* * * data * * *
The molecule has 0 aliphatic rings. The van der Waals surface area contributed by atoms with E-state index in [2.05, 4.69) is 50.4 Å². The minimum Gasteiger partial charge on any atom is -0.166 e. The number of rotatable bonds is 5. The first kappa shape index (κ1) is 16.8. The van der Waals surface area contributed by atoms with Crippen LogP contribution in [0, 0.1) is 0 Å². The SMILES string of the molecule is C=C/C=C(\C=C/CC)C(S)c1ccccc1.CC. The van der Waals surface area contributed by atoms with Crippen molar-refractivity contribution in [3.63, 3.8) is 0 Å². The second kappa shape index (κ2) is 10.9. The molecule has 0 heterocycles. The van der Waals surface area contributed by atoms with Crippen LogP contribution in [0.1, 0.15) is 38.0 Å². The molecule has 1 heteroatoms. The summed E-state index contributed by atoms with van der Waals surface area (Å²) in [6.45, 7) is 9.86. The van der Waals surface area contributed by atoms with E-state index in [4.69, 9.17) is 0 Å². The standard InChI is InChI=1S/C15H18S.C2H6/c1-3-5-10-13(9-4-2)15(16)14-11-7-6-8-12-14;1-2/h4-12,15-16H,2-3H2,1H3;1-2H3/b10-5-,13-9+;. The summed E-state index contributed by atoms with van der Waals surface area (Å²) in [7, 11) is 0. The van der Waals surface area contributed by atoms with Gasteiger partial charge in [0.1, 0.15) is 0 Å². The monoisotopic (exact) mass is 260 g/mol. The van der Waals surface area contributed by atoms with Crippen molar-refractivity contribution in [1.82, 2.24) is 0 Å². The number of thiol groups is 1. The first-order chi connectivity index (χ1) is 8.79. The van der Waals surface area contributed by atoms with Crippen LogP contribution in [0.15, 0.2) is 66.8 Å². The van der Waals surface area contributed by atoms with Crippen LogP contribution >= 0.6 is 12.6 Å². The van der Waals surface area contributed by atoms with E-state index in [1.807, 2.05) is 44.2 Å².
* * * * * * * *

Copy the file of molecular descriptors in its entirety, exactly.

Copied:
The molecule has 0 aliphatic rings. The van der Waals surface area contributed by atoms with E-state index in [2.05, 4.69) is 50.4 Å². The minimum Gasteiger partial charge on any atom is -0.166 e. The number of rotatable bonds is 5. The first kappa shape index (κ1) is 16.8. The van der Waals surface area contributed by atoms with Crippen LogP contribution in [0, 0.1) is 0 Å². The SMILES string of the molecule is C=C/C=C(\C=C/CC)C(S)c1ccccc1.CC. The van der Waals surface area contributed by atoms with Crippen molar-refractivity contribution in [3.63, 3.8) is 0 Å². The second kappa shape index (κ2) is 10.9. The molecule has 0 heterocycles. The van der Waals surface area contributed by atoms with Crippen LogP contribution in [0.1, 0.15) is 38.0 Å². The molecule has 1 heteroatoms. The summed E-state index contributed by atoms with van der Waals surface area (Å²) in [6.45, 7) is 9.86. The van der Waals surface area contributed by atoms with E-state index in [4.69, 9.17) is 0 Å². The standard InChI is InChI=1S/C15H18S.C2H6/c1-3-5-10-13(9-4-2)15(16)14-11-7-6-8-12-14;1-2/h4-12,15-16H,2-3H2,1H3;1-2H3/b10-5-,13-9+;. The summed E-state index contributed by atoms with van der Waals surface area (Å²) in [7, 11) is 0. The van der Waals surface area contributed by atoms with Gasteiger partial charge in [0.1, 0.15) is 0 Å². The monoisotopic (exact) mass is 260 g/mol. The van der Waals surface area contributed by atoms with Crippen molar-refractivity contribution in [1.82, 2.24) is 0 Å². The number of thiol groups is 1. The first-order chi connectivity index (χ1) is 8.79. The van der Waals surface area contributed by atoms with Crippen LogP contribution in [0.15, 0.2) is 66.8 Å². The van der Waals surface area contributed by atoms with Crippen LogP contribution >= 0.6 is 12.6 Å². The van der Waals surface area contributed by atoms with E-state index in [1.807, 2.05) is 44.2 Å².